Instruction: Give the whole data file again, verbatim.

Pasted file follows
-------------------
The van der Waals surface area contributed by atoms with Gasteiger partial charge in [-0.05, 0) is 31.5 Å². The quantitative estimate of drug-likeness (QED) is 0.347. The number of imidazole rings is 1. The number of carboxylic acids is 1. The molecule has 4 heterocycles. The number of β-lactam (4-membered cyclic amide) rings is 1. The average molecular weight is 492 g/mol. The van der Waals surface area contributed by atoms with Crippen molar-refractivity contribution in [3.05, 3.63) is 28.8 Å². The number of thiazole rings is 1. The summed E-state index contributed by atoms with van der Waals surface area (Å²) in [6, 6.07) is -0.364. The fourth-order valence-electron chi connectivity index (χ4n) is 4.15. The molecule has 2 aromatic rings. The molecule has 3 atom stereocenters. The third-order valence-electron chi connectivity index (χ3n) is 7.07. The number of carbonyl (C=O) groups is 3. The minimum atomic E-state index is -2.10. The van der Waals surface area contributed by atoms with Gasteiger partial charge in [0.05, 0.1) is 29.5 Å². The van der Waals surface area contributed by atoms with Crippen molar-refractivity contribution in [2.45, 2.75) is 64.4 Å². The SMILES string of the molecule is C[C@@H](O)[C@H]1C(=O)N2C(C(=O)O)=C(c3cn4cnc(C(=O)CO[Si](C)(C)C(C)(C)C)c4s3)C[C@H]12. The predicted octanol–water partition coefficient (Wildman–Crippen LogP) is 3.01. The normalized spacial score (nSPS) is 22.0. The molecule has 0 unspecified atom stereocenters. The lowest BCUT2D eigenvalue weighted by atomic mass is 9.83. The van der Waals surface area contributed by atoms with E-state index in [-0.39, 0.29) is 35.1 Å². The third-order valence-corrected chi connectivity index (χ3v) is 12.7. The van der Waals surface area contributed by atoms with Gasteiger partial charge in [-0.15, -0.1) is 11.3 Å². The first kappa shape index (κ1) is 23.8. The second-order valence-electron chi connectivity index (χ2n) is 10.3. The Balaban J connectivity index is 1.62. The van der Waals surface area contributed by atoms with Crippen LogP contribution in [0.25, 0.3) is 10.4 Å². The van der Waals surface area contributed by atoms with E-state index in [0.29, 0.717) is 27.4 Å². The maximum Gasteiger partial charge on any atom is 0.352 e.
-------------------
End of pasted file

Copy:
The van der Waals surface area contributed by atoms with Gasteiger partial charge in [-0.05, 0) is 31.5 Å². The quantitative estimate of drug-likeness (QED) is 0.347. The number of imidazole rings is 1. The number of carboxylic acids is 1. The molecule has 4 heterocycles. The number of β-lactam (4-membered cyclic amide) rings is 1. The average molecular weight is 492 g/mol. The van der Waals surface area contributed by atoms with Crippen molar-refractivity contribution in [3.05, 3.63) is 28.8 Å². The number of thiazole rings is 1. The summed E-state index contributed by atoms with van der Waals surface area (Å²) in [6, 6.07) is -0.364. The fourth-order valence-electron chi connectivity index (χ4n) is 4.15. The molecule has 2 aromatic rings. The molecule has 3 atom stereocenters. The third-order valence-electron chi connectivity index (χ3n) is 7.07. The number of carbonyl (C=O) groups is 3. The minimum atomic E-state index is -2.10. The van der Waals surface area contributed by atoms with Gasteiger partial charge in [0.05, 0.1) is 29.5 Å². The van der Waals surface area contributed by atoms with Crippen molar-refractivity contribution in [2.45, 2.75) is 64.4 Å². The SMILES string of the molecule is C[C@@H](O)[C@H]1C(=O)N2C(C(=O)O)=C(c3cn4cnc(C(=O)CO[Si](C)(C)C(C)(C)C)c4s3)C[C@H]12. The predicted octanol–water partition coefficient (Wildman–Crippen LogP) is 3.01. The normalized spacial score (nSPS) is 22.0. The molecule has 0 unspecified atom stereocenters. The lowest BCUT2D eigenvalue weighted by atomic mass is 9.83. The van der Waals surface area contributed by atoms with E-state index in [-0.39, 0.29) is 35.1 Å². The third-order valence-corrected chi connectivity index (χ3v) is 12.7. The van der Waals surface area contributed by atoms with Gasteiger partial charge in [-0.15, -0.1) is 11.3 Å². The first kappa shape index (κ1) is 23.8. The second-order valence-electron chi connectivity index (χ2n) is 10.3. The Balaban J connectivity index is 1.62. The van der Waals surface area contributed by atoms with Crippen LogP contribution in [0.25, 0.3) is 10.4 Å². The van der Waals surface area contributed by atoms with E-state index in [0.29, 0.717) is 27.4 Å². The maximum Gasteiger partial charge on any atom is 0.352 e.